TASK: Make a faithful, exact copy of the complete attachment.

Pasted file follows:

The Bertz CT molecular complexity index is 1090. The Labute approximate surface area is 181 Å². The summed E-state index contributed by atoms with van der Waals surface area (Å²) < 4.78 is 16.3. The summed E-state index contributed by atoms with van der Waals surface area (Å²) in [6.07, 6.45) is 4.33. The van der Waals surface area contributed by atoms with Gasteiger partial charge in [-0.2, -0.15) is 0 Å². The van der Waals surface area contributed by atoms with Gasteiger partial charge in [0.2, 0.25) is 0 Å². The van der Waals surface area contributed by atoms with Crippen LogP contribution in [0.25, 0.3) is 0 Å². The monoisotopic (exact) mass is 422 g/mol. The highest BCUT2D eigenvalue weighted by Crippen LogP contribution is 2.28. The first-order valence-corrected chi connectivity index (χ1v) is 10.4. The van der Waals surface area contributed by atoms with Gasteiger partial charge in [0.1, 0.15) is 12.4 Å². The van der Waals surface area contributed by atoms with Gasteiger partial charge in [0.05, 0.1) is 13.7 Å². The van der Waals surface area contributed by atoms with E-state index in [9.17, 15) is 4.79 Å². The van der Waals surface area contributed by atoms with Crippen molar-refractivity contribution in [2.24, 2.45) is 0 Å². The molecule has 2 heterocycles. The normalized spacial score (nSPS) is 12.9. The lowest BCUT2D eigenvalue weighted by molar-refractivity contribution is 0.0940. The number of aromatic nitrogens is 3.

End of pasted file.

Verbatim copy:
The Bertz CT molecular complexity index is 1090. The Labute approximate surface area is 181 Å². The summed E-state index contributed by atoms with van der Waals surface area (Å²) < 4.78 is 16.3. The summed E-state index contributed by atoms with van der Waals surface area (Å²) in [6.07, 6.45) is 4.33. The van der Waals surface area contributed by atoms with Gasteiger partial charge in [-0.2, -0.15) is 0 Å². The van der Waals surface area contributed by atoms with Gasteiger partial charge in [0.2, 0.25) is 0 Å². The van der Waals surface area contributed by atoms with Crippen LogP contribution in [0.25, 0.3) is 0 Å². The monoisotopic (exact) mass is 422 g/mol. The highest BCUT2D eigenvalue weighted by Crippen LogP contribution is 2.28. The first-order valence-corrected chi connectivity index (χ1v) is 10.4. The van der Waals surface area contributed by atoms with Gasteiger partial charge in [0.1, 0.15) is 12.4 Å². The van der Waals surface area contributed by atoms with Gasteiger partial charge in [0.05, 0.1) is 13.7 Å². The van der Waals surface area contributed by atoms with E-state index in [9.17, 15) is 4.79 Å². The van der Waals surface area contributed by atoms with Crippen molar-refractivity contribution in [2.24, 2.45) is 0 Å². The molecule has 2 heterocycles. The normalized spacial score (nSPS) is 12.9. The lowest BCUT2D eigenvalue weighted by molar-refractivity contribution is 0.0940. The number of aromatic nitrogens is 3.